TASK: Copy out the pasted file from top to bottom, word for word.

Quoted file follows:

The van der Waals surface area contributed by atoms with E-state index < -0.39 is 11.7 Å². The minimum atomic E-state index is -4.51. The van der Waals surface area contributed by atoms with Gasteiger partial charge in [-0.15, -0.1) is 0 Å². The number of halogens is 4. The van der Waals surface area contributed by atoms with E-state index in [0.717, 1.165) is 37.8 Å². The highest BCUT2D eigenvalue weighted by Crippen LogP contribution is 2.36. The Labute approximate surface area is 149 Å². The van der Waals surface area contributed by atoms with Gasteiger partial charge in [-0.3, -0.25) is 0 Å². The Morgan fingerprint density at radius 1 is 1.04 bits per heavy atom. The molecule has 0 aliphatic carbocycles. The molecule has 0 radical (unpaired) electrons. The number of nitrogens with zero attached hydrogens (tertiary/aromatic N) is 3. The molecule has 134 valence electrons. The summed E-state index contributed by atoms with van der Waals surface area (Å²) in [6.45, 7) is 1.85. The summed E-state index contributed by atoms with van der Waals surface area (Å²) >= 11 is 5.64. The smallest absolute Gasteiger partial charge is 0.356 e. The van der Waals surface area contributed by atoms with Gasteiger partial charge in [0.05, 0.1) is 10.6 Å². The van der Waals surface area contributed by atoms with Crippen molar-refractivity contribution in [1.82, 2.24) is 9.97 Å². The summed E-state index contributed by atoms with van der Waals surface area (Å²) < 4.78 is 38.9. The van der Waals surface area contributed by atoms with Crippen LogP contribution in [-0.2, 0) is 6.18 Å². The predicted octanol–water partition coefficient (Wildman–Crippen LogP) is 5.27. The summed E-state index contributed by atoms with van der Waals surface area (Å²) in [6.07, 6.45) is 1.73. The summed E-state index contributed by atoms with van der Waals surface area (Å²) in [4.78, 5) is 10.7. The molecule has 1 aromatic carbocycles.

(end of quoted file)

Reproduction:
The van der Waals surface area contributed by atoms with E-state index < -0.39 is 11.7 Å². The minimum atomic E-state index is -4.51. The van der Waals surface area contributed by atoms with Gasteiger partial charge in [-0.15, -0.1) is 0 Å². The number of halogens is 4. The van der Waals surface area contributed by atoms with E-state index in [0.717, 1.165) is 37.8 Å². The highest BCUT2D eigenvalue weighted by Crippen LogP contribution is 2.36. The Labute approximate surface area is 149 Å². The van der Waals surface area contributed by atoms with Gasteiger partial charge in [-0.3, -0.25) is 0 Å². The Morgan fingerprint density at radius 1 is 1.04 bits per heavy atom. The molecule has 0 aliphatic carbocycles. The molecule has 0 radical (unpaired) electrons. The number of nitrogens with zero attached hydrogens (tertiary/aromatic N) is 3. The molecule has 134 valence electrons. The summed E-state index contributed by atoms with van der Waals surface area (Å²) in [6.45, 7) is 1.85. The summed E-state index contributed by atoms with van der Waals surface area (Å²) >= 11 is 5.64. The smallest absolute Gasteiger partial charge is 0.356 e. The van der Waals surface area contributed by atoms with Gasteiger partial charge in [0.05, 0.1) is 10.6 Å². The van der Waals surface area contributed by atoms with Crippen molar-refractivity contribution in [1.82, 2.24) is 9.97 Å². The summed E-state index contributed by atoms with van der Waals surface area (Å²) < 4.78 is 38.9. The van der Waals surface area contributed by atoms with Crippen LogP contribution in [-0.2, 0) is 6.18 Å². The predicted octanol–water partition coefficient (Wildman–Crippen LogP) is 5.27. The summed E-state index contributed by atoms with van der Waals surface area (Å²) in [6.07, 6.45) is 1.73. The summed E-state index contributed by atoms with van der Waals surface area (Å²) in [4.78, 5) is 10.7. The molecule has 1 aromatic carbocycles.